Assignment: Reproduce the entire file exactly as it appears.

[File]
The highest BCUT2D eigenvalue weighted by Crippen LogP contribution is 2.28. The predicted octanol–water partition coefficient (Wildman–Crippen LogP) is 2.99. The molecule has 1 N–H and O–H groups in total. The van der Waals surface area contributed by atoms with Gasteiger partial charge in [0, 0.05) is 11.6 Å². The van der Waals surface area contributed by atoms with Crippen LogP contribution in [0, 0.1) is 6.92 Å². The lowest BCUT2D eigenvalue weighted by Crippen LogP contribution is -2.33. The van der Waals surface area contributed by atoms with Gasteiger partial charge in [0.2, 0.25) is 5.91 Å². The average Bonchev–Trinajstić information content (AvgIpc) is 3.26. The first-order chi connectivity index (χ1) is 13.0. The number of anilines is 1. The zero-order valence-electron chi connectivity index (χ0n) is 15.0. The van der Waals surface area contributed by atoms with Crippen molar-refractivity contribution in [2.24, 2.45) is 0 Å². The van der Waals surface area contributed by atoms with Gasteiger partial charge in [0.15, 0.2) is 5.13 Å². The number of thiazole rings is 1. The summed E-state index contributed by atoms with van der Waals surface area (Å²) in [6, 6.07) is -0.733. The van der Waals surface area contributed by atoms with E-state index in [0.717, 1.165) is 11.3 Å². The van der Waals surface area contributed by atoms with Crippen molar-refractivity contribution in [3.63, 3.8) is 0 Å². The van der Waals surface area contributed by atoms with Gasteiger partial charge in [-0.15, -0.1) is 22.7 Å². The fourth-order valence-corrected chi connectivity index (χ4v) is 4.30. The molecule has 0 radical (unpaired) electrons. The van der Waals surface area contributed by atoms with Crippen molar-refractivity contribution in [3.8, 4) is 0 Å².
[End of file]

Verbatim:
The highest BCUT2D eigenvalue weighted by Crippen LogP contribution is 2.28. The predicted octanol–water partition coefficient (Wildman–Crippen LogP) is 2.99. The molecule has 1 N–H and O–H groups in total. The van der Waals surface area contributed by atoms with Gasteiger partial charge in [0, 0.05) is 11.6 Å². The van der Waals surface area contributed by atoms with Crippen LogP contribution in [0, 0.1) is 6.92 Å². The lowest BCUT2D eigenvalue weighted by Crippen LogP contribution is -2.33. The van der Waals surface area contributed by atoms with Gasteiger partial charge in [0.2, 0.25) is 5.91 Å². The average Bonchev–Trinajstić information content (AvgIpc) is 3.26. The first-order chi connectivity index (χ1) is 13.0. The number of anilines is 1. The zero-order valence-electron chi connectivity index (χ0n) is 15.0. The van der Waals surface area contributed by atoms with Crippen molar-refractivity contribution in [2.24, 2.45) is 0 Å². The van der Waals surface area contributed by atoms with Gasteiger partial charge in [0.15, 0.2) is 5.13 Å². The number of thiazole rings is 1. The summed E-state index contributed by atoms with van der Waals surface area (Å²) in [6, 6.07) is -0.733. The van der Waals surface area contributed by atoms with E-state index in [0.717, 1.165) is 11.3 Å². The van der Waals surface area contributed by atoms with Crippen molar-refractivity contribution in [3.63, 3.8) is 0 Å². The van der Waals surface area contributed by atoms with Gasteiger partial charge in [-0.15, -0.1) is 22.7 Å². The fourth-order valence-corrected chi connectivity index (χ4v) is 4.30. The molecule has 0 radical (unpaired) electrons. The van der Waals surface area contributed by atoms with Crippen molar-refractivity contribution in [3.8, 4) is 0 Å².